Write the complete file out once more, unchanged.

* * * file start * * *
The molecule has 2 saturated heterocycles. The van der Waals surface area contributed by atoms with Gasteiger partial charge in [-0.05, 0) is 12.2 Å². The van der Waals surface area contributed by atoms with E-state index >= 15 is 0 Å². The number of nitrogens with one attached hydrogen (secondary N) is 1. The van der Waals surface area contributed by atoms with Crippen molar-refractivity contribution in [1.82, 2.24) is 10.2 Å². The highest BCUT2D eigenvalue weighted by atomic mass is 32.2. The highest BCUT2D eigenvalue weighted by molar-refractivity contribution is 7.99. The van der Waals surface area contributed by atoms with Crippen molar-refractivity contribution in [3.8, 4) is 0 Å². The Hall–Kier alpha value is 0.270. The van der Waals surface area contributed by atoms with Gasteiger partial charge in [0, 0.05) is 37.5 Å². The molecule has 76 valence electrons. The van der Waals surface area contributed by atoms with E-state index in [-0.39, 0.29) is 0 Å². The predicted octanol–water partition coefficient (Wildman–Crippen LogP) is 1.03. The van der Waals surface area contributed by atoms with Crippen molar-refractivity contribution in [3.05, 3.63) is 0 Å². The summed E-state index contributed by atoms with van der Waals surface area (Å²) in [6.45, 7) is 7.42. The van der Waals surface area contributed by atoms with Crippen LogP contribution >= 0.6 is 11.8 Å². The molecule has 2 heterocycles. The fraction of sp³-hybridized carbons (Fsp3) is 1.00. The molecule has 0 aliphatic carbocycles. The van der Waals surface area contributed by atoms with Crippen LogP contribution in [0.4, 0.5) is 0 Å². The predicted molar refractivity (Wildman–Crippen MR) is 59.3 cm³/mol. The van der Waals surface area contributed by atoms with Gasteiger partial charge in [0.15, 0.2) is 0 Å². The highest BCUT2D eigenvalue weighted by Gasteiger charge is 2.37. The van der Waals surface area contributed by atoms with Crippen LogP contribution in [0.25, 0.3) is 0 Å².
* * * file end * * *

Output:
The molecule has 2 saturated heterocycles. The van der Waals surface area contributed by atoms with Gasteiger partial charge in [-0.05, 0) is 12.2 Å². The van der Waals surface area contributed by atoms with E-state index >= 15 is 0 Å². The number of nitrogens with one attached hydrogen (secondary N) is 1. The van der Waals surface area contributed by atoms with Crippen molar-refractivity contribution in [1.82, 2.24) is 10.2 Å². The highest BCUT2D eigenvalue weighted by atomic mass is 32.2. The highest BCUT2D eigenvalue weighted by molar-refractivity contribution is 7.99. The van der Waals surface area contributed by atoms with Crippen molar-refractivity contribution in [3.8, 4) is 0 Å². The Hall–Kier alpha value is 0.270. The van der Waals surface area contributed by atoms with Gasteiger partial charge in [0, 0.05) is 37.5 Å². The molecule has 76 valence electrons. The van der Waals surface area contributed by atoms with E-state index in [-0.39, 0.29) is 0 Å². The predicted octanol–water partition coefficient (Wildman–Crippen LogP) is 1.03. The van der Waals surface area contributed by atoms with Crippen molar-refractivity contribution in [3.05, 3.63) is 0 Å². The summed E-state index contributed by atoms with van der Waals surface area (Å²) in [6.45, 7) is 7.42. The van der Waals surface area contributed by atoms with Crippen LogP contribution >= 0.6 is 11.8 Å². The molecule has 2 heterocycles. The fraction of sp³-hybridized carbons (Fsp3) is 1.00. The molecule has 0 aliphatic carbocycles. The van der Waals surface area contributed by atoms with Crippen LogP contribution in [0.4, 0.5) is 0 Å². The predicted molar refractivity (Wildman–Crippen MR) is 59.3 cm³/mol. The van der Waals surface area contributed by atoms with Gasteiger partial charge in [0.15, 0.2) is 0 Å². The highest BCUT2D eigenvalue weighted by Gasteiger charge is 2.37. The van der Waals surface area contributed by atoms with Crippen LogP contribution in [0.25, 0.3) is 0 Å².